Houthi rebels step up persecution of Baha’i minority in Yemen

By Ahmad Majidyar and Lama Al Jarallah| Sep 21, 2018

Earlier last week, Iranian-backed Houthi authorities arrested 24 Baha’is on charges of espionage and apostasy, which are punishable by death. Amongst those arrested are eight women, a teenage girl, and 15 men that hold leadership positions in the Baha’i community in Yemen. The charges – including accusations of being agents for Israel, the U.S., and the U.K –were formalized during their trial, which took place secretly and without a prior notice on September 15. Followers of the faith claim that they have been subjected to increasing harassment  since the Houthis’ rise to power in 2014, and they attribute that to Iran’s influence over the rebel movement.

Meanwhile, there has been an increase in reports of harassment and detention of Baha’is in Sana’a, the Houthi-controlled capital of Yemen. This has been accompanied with inflammatory speeches and propaganda in which Houthi leaders and public figures promote waging war against the minority group. A spokesman for the Baha’i community in Yemen accused Iran of crafting and exporting their policy of persecution aimed at “eradicating the intellectual and religious diversity in Yemen”, one which the Houthis have willfully adopted.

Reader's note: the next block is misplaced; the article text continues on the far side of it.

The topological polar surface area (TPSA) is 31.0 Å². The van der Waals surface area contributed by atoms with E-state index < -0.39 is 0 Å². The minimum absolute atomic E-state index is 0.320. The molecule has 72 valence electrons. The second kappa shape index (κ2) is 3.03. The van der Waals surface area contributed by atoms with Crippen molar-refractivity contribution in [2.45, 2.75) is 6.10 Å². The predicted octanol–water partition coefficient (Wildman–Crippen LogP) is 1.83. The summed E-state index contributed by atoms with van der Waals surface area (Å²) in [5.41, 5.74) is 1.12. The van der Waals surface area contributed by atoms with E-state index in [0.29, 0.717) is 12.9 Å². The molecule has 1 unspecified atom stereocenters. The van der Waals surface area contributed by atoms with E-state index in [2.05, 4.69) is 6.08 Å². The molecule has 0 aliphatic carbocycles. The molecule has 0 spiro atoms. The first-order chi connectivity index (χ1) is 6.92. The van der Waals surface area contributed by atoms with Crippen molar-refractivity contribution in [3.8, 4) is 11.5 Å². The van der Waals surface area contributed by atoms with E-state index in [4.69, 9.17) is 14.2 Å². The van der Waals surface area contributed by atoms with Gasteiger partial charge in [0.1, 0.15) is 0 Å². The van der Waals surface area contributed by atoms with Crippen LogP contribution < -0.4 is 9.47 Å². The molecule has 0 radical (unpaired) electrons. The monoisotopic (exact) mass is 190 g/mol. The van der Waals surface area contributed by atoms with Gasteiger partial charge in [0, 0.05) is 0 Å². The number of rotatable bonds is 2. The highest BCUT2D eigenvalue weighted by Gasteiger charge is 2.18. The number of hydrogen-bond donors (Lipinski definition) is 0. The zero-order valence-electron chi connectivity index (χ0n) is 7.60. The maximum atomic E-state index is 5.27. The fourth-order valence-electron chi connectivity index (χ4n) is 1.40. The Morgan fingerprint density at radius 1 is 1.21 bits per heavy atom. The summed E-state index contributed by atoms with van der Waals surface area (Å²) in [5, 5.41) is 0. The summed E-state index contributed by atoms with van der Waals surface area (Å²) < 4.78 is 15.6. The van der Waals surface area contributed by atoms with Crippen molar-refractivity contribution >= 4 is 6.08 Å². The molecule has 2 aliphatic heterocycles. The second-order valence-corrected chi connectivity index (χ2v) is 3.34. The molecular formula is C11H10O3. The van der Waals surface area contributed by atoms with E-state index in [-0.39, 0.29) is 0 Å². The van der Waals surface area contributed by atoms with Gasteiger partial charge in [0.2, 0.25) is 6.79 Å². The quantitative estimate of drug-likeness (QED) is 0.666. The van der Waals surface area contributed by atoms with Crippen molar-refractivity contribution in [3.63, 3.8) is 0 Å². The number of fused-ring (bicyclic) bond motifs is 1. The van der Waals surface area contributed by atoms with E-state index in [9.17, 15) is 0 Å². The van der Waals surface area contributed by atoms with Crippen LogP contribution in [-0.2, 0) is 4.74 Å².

Earlier this March, Houthi leader Abdel-Malek al-Houthi made a speech in which he denounced the Baha’i faith and accused its followers of collaborating with Western countries and Israel. His speech echoed a 2013 fatwa released by Iran’s Supreme Leader Ayatollah Ali Khamenei in which he called upon Iranians to avoid any and all engagement or interaction with the Baha’is. Al-Houthi’s speech triggered a series of reiterations by news sites, radio stations, and TV programs. A few days later, prominent Houthi writer and strategist Ahmad ‘Ayed Ahmad tweeted that they “will skin every Baha’i to death”.



Categories: Arab World, Asia, Yemen

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